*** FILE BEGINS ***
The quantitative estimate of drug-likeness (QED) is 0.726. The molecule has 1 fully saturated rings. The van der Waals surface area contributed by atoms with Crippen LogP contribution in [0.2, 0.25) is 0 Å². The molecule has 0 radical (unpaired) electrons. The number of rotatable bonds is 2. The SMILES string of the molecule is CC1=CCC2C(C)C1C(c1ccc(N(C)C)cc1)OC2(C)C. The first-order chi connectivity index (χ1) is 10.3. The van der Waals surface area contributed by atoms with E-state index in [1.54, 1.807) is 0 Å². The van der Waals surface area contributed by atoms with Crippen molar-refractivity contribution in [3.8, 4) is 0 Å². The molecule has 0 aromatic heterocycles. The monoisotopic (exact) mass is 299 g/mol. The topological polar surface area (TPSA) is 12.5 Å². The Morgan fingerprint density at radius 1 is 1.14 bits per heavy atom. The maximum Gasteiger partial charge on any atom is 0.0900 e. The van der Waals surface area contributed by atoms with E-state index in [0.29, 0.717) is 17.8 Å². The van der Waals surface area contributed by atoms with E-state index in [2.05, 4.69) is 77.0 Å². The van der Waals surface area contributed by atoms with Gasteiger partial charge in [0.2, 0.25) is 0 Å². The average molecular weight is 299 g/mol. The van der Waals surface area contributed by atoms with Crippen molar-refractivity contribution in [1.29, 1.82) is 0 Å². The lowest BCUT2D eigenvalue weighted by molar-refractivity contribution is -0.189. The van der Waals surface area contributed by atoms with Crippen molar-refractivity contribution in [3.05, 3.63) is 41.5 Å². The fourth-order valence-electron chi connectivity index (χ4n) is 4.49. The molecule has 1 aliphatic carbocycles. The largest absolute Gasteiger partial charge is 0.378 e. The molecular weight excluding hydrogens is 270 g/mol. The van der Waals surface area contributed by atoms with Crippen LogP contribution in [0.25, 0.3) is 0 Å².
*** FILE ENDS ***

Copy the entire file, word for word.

The quantitative estimate of drug-likeness (QED) is 0.726. The molecule has 1 fully saturated rings. The van der Waals surface area contributed by atoms with Crippen LogP contribution in [0.2, 0.25) is 0 Å². The molecule has 0 radical (unpaired) electrons. The number of rotatable bonds is 2. The SMILES string of the molecule is CC1=CCC2C(C)C1C(c1ccc(N(C)C)cc1)OC2(C)C. The first-order chi connectivity index (χ1) is 10.3. The van der Waals surface area contributed by atoms with E-state index in [1.54, 1.807) is 0 Å². The van der Waals surface area contributed by atoms with Crippen molar-refractivity contribution in [3.8, 4) is 0 Å². The molecule has 0 aromatic heterocycles. The monoisotopic (exact) mass is 299 g/mol. The topological polar surface area (TPSA) is 12.5 Å². The Morgan fingerprint density at radius 1 is 1.14 bits per heavy atom. The maximum Gasteiger partial charge on any atom is 0.0900 e. The van der Waals surface area contributed by atoms with E-state index in [0.29, 0.717) is 17.8 Å². The van der Waals surface area contributed by atoms with E-state index in [2.05, 4.69) is 77.0 Å². The van der Waals surface area contributed by atoms with Gasteiger partial charge in [0.2, 0.25) is 0 Å². The average molecular weight is 299 g/mol. The van der Waals surface area contributed by atoms with Crippen molar-refractivity contribution in [1.29, 1.82) is 0 Å². The lowest BCUT2D eigenvalue weighted by molar-refractivity contribution is -0.189. The van der Waals surface area contributed by atoms with Crippen molar-refractivity contribution in [3.05, 3.63) is 41.5 Å². The fourth-order valence-electron chi connectivity index (χ4n) is 4.49. The molecule has 1 aliphatic carbocycles. The largest absolute Gasteiger partial charge is 0.378 e. The molecular weight excluding hydrogens is 270 g/mol. The van der Waals surface area contributed by atoms with Crippen LogP contribution in [0.25, 0.3) is 0 Å².